Leaving troubles at home, Malloy takes the DNC stage
Philadelphia — Gov. Dannel P. Malloy condemned the Republican ticket of Donald J. Trump and Mike Pence as bullies in a speech Monday night to the Democratic National Convention, winning cheers by noting Connecticut welcomed the Syrian refugee family Pence turned away from Indiana.
Trump “has insulted anyone who doesn’t agree with him or doesn’t look like him. Women. Mexican-Americans. Veterans. Muslim-Americans. The LGBT community and people with disabilities. You name ’em, Donald Trump has bullied them,” Malloy said. “I know something about bullies. And I know why we must stand up to them.”
Malloy, 61, a second-term governor struggling at home with a 24-percent approval rating and fresh off the disclosure that a federal grand jury is investigating how Democrats financed his re-election, is playing a welcome role this week as chairman of the Democratic Governors Association and as a surrogate for Hillary Clinton.
He shrugged off a question about whether he arrived here under a cloud.
“I would hope not, but things are what they are,” Malloy said, referring to the grand jury investigation. “I think the party’s got to deal with it.”
On Monday night, Malloy was one in a procession of speakers who performed an often thankless job of warm-up act in a big, restless hall for the big names to follow, Michelle Obama and Bernie Sanders.
Malloy’s image in Connecticut is one of the political aggressor, not the childhood victim of bullies. But he talked about growing up as a child with severe learning disabilities.
“I’m here today to tell you a story of hope,” Malloy said. “A story of why we are stronger together. It’s the story of a young boy with physical and severe learning disabilities. A child for whom reading and writing were almost impossible. A child thought to be – as the term was used in the early 1960’s – ‘mentally retarded,’ as late as the fourth grade. A boy who could not tie his shoe or button his shirt, until the fifth grade. Someone who knew the harsh words of bullies in the playground and discrimination in the classroom.”
Malloy said the boy overcame.
“See this is my story. A story of why we are stronger together. It’s an American story. Our communities are bound by the shared understanding that we are stronger together. That we need to lift up our brothers and sisters, and ignore the shouts and taunts of bullies amongst us,” Malloy said. “That is one reason why I am a Democrat. And that is why I am proud to support Hillary Clinton for President of the United States.”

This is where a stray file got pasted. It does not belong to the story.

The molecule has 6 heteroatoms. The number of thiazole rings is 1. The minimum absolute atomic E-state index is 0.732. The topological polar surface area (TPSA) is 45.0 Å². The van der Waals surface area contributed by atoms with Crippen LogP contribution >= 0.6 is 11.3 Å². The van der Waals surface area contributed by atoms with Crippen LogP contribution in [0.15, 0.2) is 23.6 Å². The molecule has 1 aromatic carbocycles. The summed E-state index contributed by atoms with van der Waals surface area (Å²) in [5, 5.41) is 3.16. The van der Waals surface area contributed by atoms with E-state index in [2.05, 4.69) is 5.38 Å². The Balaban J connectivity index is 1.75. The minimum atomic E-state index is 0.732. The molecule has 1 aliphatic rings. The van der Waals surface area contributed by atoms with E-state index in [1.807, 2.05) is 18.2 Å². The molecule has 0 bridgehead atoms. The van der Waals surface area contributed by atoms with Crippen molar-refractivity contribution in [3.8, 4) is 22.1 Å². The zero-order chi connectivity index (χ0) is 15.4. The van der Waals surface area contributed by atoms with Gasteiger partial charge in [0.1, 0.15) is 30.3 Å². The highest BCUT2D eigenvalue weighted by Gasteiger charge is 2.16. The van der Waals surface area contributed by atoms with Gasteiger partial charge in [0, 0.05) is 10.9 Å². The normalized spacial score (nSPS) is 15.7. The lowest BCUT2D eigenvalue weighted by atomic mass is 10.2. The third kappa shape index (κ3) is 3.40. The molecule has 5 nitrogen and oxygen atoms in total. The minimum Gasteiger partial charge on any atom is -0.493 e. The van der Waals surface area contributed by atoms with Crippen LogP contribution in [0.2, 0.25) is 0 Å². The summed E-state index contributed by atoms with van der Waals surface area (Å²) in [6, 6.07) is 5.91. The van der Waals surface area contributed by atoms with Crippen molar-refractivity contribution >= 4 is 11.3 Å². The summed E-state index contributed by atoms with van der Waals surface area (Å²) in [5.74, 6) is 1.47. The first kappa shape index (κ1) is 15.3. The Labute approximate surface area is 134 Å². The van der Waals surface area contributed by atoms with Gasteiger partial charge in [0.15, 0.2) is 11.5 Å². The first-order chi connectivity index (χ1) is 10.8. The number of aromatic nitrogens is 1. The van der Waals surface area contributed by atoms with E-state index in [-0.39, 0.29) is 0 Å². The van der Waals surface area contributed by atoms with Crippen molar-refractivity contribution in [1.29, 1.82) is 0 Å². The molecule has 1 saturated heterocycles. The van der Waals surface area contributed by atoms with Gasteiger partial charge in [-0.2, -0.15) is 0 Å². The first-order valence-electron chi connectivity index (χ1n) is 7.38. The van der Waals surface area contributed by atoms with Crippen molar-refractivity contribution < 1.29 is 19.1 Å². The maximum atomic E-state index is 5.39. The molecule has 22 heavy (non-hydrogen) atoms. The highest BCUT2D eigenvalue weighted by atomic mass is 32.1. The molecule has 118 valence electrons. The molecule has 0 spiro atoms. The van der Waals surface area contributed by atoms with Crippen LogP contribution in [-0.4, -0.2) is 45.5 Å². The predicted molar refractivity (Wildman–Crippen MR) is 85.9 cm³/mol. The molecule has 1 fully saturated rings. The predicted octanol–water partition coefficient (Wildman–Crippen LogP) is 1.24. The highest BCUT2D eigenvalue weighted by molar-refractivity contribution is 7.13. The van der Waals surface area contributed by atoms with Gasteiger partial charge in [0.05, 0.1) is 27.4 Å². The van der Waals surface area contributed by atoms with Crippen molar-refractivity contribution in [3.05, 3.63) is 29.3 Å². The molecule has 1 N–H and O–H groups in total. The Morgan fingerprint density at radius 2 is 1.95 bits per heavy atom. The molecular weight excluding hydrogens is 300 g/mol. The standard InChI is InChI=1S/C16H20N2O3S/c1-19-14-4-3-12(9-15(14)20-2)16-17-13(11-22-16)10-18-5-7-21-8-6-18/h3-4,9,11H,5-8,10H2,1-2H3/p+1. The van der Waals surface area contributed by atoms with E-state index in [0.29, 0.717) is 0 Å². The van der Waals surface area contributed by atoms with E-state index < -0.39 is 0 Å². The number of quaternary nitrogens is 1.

A few weeks ago, Malloy was a sure bet to be greeted with a chorus of boos from the supporters of Sanders. Malloy had been an especially aggressive supporter of Clinton on gun control, and his role as co-chair of the Platform Committee made him a target for dissatisfaction with a party not moving fast enough to the left for Sanders.
But Malloy moved acceptance of the platform without being booed, then returned for a speech that highlighted the importance of electing Democratic governors as well as Clinton, again without jeers. He said he believes the Sanders campaign concluded the platform process was open and fair.
Malloy did not mention Sanders or his difficulties with the Vermont senator in a speech that, like all others delivered Monday night, was reviewed by the Clinton campaign.
“That’s not my place,” Malloy said. “That was not the purpose of this speech.”
As chairman of the Democratic Governors Association, Malloy said he was trying to promote Democratic governors while he made the case for Clinton and against Trump. Until he was named Trump’s running mate, Pence was one of Malloy’s targets as an Indiana governor up for re-election.
“With the Trump-Pence ticket, it’s like a contest to see who can discriminate more.”
“Pence rejected $80 million in federal money that would have funded pre-k for 4,000 low-income children,” Malloy told the convention. “He signed a law that would have forced women to hold funerals for fetuses – even, in some cases, after a miscarriage. He signed another law that would discriminate against people based on who they love and how they express that.”
On a night when other speakers urged tolerance for immigrants, both legal and illegal, Malloy recalled Pence insisting that a vetted family of Syrian refugees not be relocated in Indiana.
“Gov. Pence turned his back on refugee children and their parents. The first family of refugees he rejected are now welcomed residents in Connecticut,” Malloy said. “The Trump-Pence ticket brings the worst of the Republican gubernatorial record to the national stage.”
In an interview after the speech, Malloy said the image of bullies was an appropriate way to describe the GOP ticket.
“They use very disturbing and hurtful language. They seek to separate people, obviously for political gain. I think it’s the right terminology to apply to them. I think denying a fully vetted refugee family access to your state was bullying,” he said. “I think it was for political purposes. It probably bolstered his person popularity amongst folks who don’t like Muslims. I understand that, but that’s the move of a weakling, not a strong person.
“At their very core, most bullies are weaklings.”
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